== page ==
The OER Starter Kit by Abby Elder This starter kit has been created to provide instructors with an introduction to the use and creation of open educational resources (OER).  Published by Iowa State University Digital Press


BCcampus  A repository of open textbooks peer reviewed and adapted by faculty in British Columbia, Canada.

Galileo Open Learning Materials  University System of Georgia open textbook publishing initiative repository.

LibreTexts  An open textbook organization initiated at the University of California, Davis, that contains OER in twelve widely used college-level disciplines.

Mason OER Metafinder (MOM)  Metasearch engine searches across many OER repositories.  Use the limiters to focus results.

MERLOT  A repository of free and open online teaching materials with peer reviews.

Milne Open Textbooks  Milne Library Publishing at SUNY Geneseo manages and maintains this catalog of open textbooks authored and peer-reviewed by SUNY faculty and staff.

MIT Open Courseware Online Textbooks  MIT’s library of online textbooks has OER for aeronautics, civil engineering and material science, among many other disciplines.

NSDL National Science Digital Library   “Serving science, technology, engineering, and mathematics education”

OASIS  Openly Available Sources Integrated Search (OASIS) is a search tool created by SUNY Geneseo that searches several sources.

OER Commons  Free, adaptable, openly licensed textbooks and supplemental resources.

OpenStaxCollege  Open textbook publisher of high-quality print and mobile platform texts for general education courses.

Open Textbook Library High quality open textbooks with faculty peer reviews.

Saylor Foundation “Titles published through Saylor Academy’s Open Textbook Challenge and a collection of titles re-published by Saylor Academy”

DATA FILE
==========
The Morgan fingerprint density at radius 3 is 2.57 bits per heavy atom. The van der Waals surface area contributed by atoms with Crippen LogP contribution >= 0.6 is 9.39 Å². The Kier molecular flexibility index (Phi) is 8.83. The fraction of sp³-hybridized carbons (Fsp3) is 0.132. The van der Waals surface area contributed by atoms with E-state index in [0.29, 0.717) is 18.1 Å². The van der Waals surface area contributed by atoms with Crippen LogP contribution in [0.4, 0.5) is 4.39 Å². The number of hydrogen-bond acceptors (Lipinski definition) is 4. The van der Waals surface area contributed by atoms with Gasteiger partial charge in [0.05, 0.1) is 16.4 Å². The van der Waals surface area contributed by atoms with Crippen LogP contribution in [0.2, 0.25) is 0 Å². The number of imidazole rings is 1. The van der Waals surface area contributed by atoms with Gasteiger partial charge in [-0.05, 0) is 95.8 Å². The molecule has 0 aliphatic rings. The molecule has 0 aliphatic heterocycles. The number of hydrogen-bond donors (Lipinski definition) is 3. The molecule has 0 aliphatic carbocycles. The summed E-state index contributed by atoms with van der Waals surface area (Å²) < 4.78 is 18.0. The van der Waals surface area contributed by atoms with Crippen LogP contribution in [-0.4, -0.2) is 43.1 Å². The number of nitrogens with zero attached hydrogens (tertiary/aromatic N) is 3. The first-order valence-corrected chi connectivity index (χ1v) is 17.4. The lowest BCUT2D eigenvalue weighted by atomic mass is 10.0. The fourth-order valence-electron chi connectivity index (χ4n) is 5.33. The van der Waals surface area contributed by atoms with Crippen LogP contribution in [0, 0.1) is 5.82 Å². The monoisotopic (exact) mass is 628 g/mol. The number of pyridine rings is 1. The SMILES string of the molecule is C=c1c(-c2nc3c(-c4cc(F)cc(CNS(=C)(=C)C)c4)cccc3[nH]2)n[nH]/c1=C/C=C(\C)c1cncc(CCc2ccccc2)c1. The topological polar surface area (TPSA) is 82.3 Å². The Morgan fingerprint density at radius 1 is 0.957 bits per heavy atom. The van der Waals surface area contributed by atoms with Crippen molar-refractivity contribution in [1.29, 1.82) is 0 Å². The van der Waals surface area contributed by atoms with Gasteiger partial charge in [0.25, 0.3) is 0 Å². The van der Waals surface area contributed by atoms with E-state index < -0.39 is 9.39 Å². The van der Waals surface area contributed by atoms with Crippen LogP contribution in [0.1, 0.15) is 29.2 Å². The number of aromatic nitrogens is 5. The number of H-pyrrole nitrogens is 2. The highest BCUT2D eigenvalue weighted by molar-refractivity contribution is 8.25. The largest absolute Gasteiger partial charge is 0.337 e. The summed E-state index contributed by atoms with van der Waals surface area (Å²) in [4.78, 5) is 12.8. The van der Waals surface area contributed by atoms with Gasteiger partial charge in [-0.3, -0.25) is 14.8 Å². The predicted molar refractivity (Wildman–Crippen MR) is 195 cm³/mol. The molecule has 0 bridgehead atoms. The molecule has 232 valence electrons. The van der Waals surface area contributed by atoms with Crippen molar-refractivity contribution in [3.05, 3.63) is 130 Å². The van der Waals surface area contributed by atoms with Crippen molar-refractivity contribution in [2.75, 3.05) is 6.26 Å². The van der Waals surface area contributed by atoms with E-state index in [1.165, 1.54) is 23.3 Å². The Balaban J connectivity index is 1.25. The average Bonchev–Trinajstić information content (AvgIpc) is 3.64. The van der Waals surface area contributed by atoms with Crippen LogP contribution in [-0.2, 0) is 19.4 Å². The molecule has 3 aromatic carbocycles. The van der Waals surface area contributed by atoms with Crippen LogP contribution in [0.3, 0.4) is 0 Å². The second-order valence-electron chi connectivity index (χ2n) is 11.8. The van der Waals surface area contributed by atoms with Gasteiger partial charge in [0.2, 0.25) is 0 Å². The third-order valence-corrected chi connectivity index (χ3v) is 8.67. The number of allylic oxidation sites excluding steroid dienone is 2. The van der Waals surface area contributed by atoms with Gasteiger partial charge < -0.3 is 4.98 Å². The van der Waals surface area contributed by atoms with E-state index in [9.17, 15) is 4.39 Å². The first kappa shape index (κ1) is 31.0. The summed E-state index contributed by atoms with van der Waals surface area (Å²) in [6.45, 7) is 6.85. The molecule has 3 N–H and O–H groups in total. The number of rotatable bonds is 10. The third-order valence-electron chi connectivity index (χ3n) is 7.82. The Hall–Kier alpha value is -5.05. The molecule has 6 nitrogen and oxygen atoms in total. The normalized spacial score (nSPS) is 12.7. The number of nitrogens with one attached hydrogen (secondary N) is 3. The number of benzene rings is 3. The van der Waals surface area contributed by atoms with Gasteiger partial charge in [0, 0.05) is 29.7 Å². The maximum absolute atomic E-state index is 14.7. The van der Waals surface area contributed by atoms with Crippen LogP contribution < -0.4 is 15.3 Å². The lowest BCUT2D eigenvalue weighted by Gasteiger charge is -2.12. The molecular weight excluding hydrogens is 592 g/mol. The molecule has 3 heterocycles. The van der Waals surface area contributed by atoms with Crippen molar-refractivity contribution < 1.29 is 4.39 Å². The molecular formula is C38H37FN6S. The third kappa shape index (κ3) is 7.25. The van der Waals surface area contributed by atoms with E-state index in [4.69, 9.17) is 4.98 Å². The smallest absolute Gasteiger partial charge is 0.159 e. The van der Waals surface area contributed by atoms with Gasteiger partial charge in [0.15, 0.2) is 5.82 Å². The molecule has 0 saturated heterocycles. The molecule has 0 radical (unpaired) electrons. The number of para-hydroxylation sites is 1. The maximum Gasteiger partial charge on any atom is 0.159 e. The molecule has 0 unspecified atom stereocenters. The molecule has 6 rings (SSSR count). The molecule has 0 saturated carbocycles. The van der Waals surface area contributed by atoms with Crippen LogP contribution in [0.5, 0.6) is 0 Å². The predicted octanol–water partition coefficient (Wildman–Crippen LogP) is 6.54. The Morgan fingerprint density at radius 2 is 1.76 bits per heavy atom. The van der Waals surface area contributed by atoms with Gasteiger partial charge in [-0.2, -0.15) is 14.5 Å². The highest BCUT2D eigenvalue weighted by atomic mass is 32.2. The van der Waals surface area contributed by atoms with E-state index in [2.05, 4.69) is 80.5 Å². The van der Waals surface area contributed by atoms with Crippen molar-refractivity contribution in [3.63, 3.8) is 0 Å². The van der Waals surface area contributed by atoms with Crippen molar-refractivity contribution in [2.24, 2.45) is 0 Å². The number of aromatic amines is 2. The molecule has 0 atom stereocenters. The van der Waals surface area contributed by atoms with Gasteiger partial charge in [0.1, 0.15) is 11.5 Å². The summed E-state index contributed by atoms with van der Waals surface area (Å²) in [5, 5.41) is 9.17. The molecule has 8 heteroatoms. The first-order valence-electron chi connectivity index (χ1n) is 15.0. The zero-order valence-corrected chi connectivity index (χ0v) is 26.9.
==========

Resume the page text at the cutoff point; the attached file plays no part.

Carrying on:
Adapted from Erik Christensen (2010) CC-BY


For a textbook to be open, it should be in the public domain or have a Creative Commons license. Learn more about Creative Commons from the resources listed below:

Licensing with Creative Commons – A fact sheet from Creative Commons USA.

Creative Commons – Frequently Asked Questions



We have several collections of eBooks, including Ebsco-eBooks Academic Collection and ProQuest eBook Central, that are licensed for use by BHC faculty, students and staff.  They are available both on and off campus, and a link for any of these can be added to your Canvas course page. See our eBooks Catalog here.

Streaming Videos

We also have several collections of Streaming Videos which are licensed for use by BHC faculty, students and staff, are available on and off campus, and can be linked to your Canvas course page. See our Streaming Video Collection here.

In addition, we have access to Kanopy for class use.  It can be embedded in a Canvas course page.  For more information on this collection contact Ashtin Trimble or Barbara Bolser.


We are part of a consortium of 89 college and university libraries in Illinois.  Requesting books through the I-Share catalog is easy and fast.  If you are assigning a popular or classic book, your students may be able to borrow a copy through I-Share. See the I-Share catalog here.